Earlier, most people ate what was locally available: fish, for example, was a staple in coastal areas, and people living in, or close to, fertile agricultural tracts preferred grains. Classical cuisines are often a good indicator of local food preferences, even if we account for the caveat that these were very often on the plates of the well-to-do. Food was sourced locally.
Modern agriculture and trade in food products have, however, rendered these dietary restrictions dated. This, when modern research extols traditional diets for their nutritional virtues. Take the Mediterranean diet. Three years back, the Harvard School of Public Health and the Oldways Preservation and Exchange Trust, USA, held the traditional diet of the region as an example of excellent diet. The nutritional model they proposed emphasised high consumption of fruit and vegetables, wheat and other cereals, olive oil and fish. Inspired by the traditional eating habits of the Mediterranean, this diet is low in saturated fat and high in monounsaturated fat and dietary fibre.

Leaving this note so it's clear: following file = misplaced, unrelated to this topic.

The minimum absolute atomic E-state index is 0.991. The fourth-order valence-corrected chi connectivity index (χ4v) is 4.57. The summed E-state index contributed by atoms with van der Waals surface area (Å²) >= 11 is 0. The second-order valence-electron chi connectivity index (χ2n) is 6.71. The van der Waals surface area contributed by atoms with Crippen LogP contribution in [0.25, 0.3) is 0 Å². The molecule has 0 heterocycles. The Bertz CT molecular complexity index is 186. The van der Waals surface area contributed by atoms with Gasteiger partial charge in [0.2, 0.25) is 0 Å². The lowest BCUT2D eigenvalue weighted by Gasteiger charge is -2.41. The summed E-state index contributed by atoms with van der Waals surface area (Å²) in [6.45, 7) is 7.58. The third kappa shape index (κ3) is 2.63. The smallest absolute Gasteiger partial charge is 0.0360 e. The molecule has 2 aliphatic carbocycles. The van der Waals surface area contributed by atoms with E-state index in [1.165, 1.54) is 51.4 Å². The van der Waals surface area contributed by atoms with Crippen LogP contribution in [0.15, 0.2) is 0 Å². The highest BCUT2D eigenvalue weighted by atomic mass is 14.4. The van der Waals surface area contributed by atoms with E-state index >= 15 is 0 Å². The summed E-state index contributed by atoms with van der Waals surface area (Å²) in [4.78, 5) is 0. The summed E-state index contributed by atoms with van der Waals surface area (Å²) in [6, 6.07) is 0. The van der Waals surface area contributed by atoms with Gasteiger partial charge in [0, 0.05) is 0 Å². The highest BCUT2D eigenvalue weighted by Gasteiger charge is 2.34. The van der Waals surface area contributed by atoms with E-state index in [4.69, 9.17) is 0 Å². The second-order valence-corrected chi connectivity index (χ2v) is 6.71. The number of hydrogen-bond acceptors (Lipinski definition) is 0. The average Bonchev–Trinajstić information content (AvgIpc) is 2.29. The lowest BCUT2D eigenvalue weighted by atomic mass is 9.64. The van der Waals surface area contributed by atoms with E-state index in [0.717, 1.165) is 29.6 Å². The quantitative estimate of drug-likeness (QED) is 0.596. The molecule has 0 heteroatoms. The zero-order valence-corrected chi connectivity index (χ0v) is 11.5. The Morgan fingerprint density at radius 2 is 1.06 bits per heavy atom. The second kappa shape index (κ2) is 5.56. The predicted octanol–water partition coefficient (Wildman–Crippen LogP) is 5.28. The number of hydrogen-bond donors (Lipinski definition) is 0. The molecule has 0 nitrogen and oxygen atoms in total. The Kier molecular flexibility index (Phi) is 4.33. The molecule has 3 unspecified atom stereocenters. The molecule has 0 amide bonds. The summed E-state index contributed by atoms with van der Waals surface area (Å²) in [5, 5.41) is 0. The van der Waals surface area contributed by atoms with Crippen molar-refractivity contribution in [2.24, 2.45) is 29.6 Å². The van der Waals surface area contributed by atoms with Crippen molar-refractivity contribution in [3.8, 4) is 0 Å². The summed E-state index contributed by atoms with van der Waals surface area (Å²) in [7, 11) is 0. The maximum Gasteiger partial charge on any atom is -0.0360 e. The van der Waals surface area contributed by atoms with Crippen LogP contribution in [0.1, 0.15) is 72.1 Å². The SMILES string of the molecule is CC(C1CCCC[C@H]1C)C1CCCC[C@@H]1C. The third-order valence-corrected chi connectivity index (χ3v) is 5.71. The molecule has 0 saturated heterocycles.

Recently the Harvard researchers have joined hands with the Cornell-China-Oxford Project on Nutrition, Health and Environment to propose another model of healthy eating: the Asian diet pyramid. It emphasises a number of rice products, noodles, breads and grains, preferably whole grain and minimal processed foods. Fruits, vegetables, legumes, nuts and seeds, daily physical exercise, a small amount of vegetable oil and a moderate consumption of plant-based beverages, including tea (especially black and green), sake, beer and wine are also recommended. "Traditional rural Asian diet is very similar to the Mediterranean diet. Both are largely plant-based and meat is consumed in small amounts,' say the researchers of the Cornell-China Oxford project, which surveyed more than 10,000 families in China to study diet, lifestyle and disease across the country.